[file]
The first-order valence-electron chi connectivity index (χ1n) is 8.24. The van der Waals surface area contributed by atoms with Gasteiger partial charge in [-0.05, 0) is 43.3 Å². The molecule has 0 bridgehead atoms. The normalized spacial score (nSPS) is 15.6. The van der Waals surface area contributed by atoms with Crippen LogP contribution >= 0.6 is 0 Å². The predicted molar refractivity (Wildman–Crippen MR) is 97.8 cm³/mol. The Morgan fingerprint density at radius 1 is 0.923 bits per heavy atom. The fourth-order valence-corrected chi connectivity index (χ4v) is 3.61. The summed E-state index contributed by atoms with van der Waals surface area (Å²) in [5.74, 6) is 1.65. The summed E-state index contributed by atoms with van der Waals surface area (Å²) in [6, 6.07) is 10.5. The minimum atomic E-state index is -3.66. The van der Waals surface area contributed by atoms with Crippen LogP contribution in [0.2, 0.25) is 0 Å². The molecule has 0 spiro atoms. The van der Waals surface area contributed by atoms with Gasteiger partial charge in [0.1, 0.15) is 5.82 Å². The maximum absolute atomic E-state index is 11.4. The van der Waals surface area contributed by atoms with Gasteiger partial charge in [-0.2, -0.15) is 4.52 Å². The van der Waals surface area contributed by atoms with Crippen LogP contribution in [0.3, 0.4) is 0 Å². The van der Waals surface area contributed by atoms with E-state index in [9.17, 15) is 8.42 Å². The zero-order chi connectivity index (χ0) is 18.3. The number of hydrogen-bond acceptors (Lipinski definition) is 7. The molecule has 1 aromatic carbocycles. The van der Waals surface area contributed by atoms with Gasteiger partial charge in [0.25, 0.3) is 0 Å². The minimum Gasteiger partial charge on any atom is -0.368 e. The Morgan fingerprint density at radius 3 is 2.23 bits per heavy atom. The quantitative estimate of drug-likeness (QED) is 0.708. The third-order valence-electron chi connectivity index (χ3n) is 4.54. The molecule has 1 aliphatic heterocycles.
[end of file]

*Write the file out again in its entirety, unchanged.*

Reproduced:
The first-order valence-electron chi connectivity index (χ1n) is 8.24. The van der Waals surface area contributed by atoms with Gasteiger partial charge in [-0.05, 0) is 43.3 Å². The molecule has 0 bridgehead atoms. The normalized spacial score (nSPS) is 15.6. The van der Waals surface area contributed by atoms with Crippen LogP contribution >= 0.6 is 0 Å². The predicted molar refractivity (Wildman–Crippen MR) is 97.8 cm³/mol. The Morgan fingerprint density at radius 1 is 0.923 bits per heavy atom. The fourth-order valence-corrected chi connectivity index (χ4v) is 3.61. The summed E-state index contributed by atoms with van der Waals surface area (Å²) in [5.74, 6) is 1.65. The summed E-state index contributed by atoms with van der Waals surface area (Å²) in [6, 6.07) is 10.5. The minimum atomic E-state index is -3.66. The van der Waals surface area contributed by atoms with Crippen LogP contribution in [0.2, 0.25) is 0 Å². The molecule has 0 spiro atoms. The van der Waals surface area contributed by atoms with Gasteiger partial charge in [0.1, 0.15) is 5.82 Å². The maximum absolute atomic E-state index is 11.4. The van der Waals surface area contributed by atoms with Gasteiger partial charge in [-0.2, -0.15) is 4.52 Å². The van der Waals surface area contributed by atoms with Crippen LogP contribution in [0.3, 0.4) is 0 Å². The van der Waals surface area contributed by atoms with E-state index in [9.17, 15) is 8.42 Å². The zero-order chi connectivity index (χ0) is 18.3. The number of hydrogen-bond acceptors (Lipinski definition) is 7. The molecule has 1 aromatic carbocycles. The van der Waals surface area contributed by atoms with Gasteiger partial charge in [0.25, 0.3) is 0 Å². The minimum Gasteiger partial charge on any atom is -0.368 e. The Morgan fingerprint density at radius 3 is 2.23 bits per heavy atom. The quantitative estimate of drug-likeness (QED) is 0.708. The third-order valence-electron chi connectivity index (χ3n) is 4.54. The molecule has 1 aliphatic heterocycles.